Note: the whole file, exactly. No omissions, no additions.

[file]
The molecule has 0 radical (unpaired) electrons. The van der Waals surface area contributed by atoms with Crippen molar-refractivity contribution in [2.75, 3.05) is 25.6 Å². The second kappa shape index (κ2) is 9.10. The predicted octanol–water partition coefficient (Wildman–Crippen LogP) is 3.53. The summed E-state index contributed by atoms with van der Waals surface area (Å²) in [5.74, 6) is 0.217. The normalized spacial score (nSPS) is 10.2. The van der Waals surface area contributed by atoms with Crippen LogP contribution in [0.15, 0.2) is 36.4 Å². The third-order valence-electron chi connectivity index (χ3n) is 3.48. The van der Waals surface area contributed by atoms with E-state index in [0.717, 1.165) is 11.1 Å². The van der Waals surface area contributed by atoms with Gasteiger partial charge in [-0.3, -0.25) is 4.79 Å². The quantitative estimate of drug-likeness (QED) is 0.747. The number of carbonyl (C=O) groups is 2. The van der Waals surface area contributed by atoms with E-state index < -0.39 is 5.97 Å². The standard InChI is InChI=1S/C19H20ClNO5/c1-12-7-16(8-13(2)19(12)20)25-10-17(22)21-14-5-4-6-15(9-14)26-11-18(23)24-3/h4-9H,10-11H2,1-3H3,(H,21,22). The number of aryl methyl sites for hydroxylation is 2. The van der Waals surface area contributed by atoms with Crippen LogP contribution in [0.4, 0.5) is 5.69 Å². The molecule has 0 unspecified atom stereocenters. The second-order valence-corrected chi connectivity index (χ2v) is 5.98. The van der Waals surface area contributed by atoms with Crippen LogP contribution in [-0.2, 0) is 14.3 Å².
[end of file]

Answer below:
The molecule has 0 radical (unpaired) electrons. The van der Waals surface area contributed by atoms with Crippen molar-refractivity contribution in [2.75, 3.05) is 25.6 Å². The second kappa shape index (κ2) is 9.10. The predicted octanol–water partition coefficient (Wildman–Crippen LogP) is 3.53. The summed E-state index contributed by atoms with van der Waals surface area (Å²) in [5.74, 6) is 0.217. The normalized spacial score (nSPS) is 10.2. The van der Waals surface area contributed by atoms with Crippen LogP contribution in [0.15, 0.2) is 36.4 Å². The third-order valence-electron chi connectivity index (χ3n) is 3.48. The van der Waals surface area contributed by atoms with E-state index in [0.717, 1.165) is 11.1 Å². The van der Waals surface area contributed by atoms with Gasteiger partial charge in [-0.3, -0.25) is 4.79 Å². The quantitative estimate of drug-likeness (QED) is 0.747. The number of carbonyl (C=O) groups is 2. The van der Waals surface area contributed by atoms with E-state index < -0.39 is 5.97 Å². The standard InChI is InChI=1S/C19H20ClNO5/c1-12-7-16(8-13(2)19(12)20)25-10-17(22)21-14-5-4-6-15(9-14)26-11-18(23)24-3/h4-9H,10-11H2,1-3H3,(H,21,22). The number of aryl methyl sites for hydroxylation is 2. The van der Waals surface area contributed by atoms with Crippen LogP contribution in [0.4, 0.5) is 5.69 Å². The molecule has 0 unspecified atom stereocenters. The second-order valence-corrected chi connectivity index (χ2v) is 5.98. The van der Waals surface area contributed by atoms with Crippen LogP contribution in [-0.2, 0) is 14.3 Å².